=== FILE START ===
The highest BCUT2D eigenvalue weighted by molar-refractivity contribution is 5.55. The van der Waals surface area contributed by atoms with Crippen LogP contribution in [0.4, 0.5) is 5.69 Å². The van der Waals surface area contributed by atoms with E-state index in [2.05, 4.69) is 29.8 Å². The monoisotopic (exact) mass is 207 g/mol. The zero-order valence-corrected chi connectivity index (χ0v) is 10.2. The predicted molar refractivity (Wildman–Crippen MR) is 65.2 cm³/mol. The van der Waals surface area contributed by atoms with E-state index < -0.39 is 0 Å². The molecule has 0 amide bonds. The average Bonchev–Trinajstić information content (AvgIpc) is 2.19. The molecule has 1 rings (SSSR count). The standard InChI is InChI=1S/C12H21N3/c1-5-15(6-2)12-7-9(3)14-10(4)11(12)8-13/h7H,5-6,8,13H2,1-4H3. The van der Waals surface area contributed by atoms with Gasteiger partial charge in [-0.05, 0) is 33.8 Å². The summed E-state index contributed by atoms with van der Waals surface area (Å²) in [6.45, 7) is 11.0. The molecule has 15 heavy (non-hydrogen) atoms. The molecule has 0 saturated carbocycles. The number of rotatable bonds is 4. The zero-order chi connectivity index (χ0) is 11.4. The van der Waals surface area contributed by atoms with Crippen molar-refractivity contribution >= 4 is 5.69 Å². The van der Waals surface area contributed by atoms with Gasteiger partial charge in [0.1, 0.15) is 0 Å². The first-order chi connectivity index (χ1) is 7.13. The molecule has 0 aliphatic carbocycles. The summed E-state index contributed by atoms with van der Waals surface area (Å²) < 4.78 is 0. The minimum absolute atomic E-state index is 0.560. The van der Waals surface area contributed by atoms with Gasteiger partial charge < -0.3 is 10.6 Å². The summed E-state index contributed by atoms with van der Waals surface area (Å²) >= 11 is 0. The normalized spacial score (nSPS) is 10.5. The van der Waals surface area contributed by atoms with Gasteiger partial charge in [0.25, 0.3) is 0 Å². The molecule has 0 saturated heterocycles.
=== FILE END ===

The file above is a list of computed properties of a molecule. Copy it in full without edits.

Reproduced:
The highest BCUT2D eigenvalue weighted by molar-refractivity contribution is 5.55. The van der Waals surface area contributed by atoms with Crippen LogP contribution in [0.4, 0.5) is 5.69 Å². The van der Waals surface area contributed by atoms with E-state index in [2.05, 4.69) is 29.8 Å². The monoisotopic (exact) mass is 207 g/mol. The zero-order valence-corrected chi connectivity index (χ0v) is 10.2. The predicted molar refractivity (Wildman–Crippen MR) is 65.2 cm³/mol. The van der Waals surface area contributed by atoms with E-state index < -0.39 is 0 Å². The molecule has 0 amide bonds. The average Bonchev–Trinajstić information content (AvgIpc) is 2.19. The molecule has 1 rings (SSSR count). The standard InChI is InChI=1S/C12H21N3/c1-5-15(6-2)12-7-9(3)14-10(4)11(12)8-13/h7H,5-6,8,13H2,1-4H3. The van der Waals surface area contributed by atoms with Gasteiger partial charge in [-0.05, 0) is 33.8 Å². The summed E-state index contributed by atoms with van der Waals surface area (Å²) in [6.45, 7) is 11.0. The molecule has 15 heavy (non-hydrogen) atoms. The molecule has 0 saturated carbocycles. The number of rotatable bonds is 4. The zero-order chi connectivity index (χ0) is 11.4. The van der Waals surface area contributed by atoms with Crippen molar-refractivity contribution >= 4 is 5.69 Å². The van der Waals surface area contributed by atoms with Gasteiger partial charge in [0.1, 0.15) is 0 Å². The first-order chi connectivity index (χ1) is 7.13. The molecule has 0 aliphatic carbocycles. The summed E-state index contributed by atoms with van der Waals surface area (Å²) < 4.78 is 0. The minimum absolute atomic E-state index is 0.560. The van der Waals surface area contributed by atoms with Gasteiger partial charge < -0.3 is 10.6 Å². The summed E-state index contributed by atoms with van der Waals surface area (Å²) >= 11 is 0. The normalized spacial score (nSPS) is 10.5. The van der Waals surface area contributed by atoms with Gasteiger partial charge in [0.25, 0.3) is 0 Å². The molecule has 0 saturated heterocycles.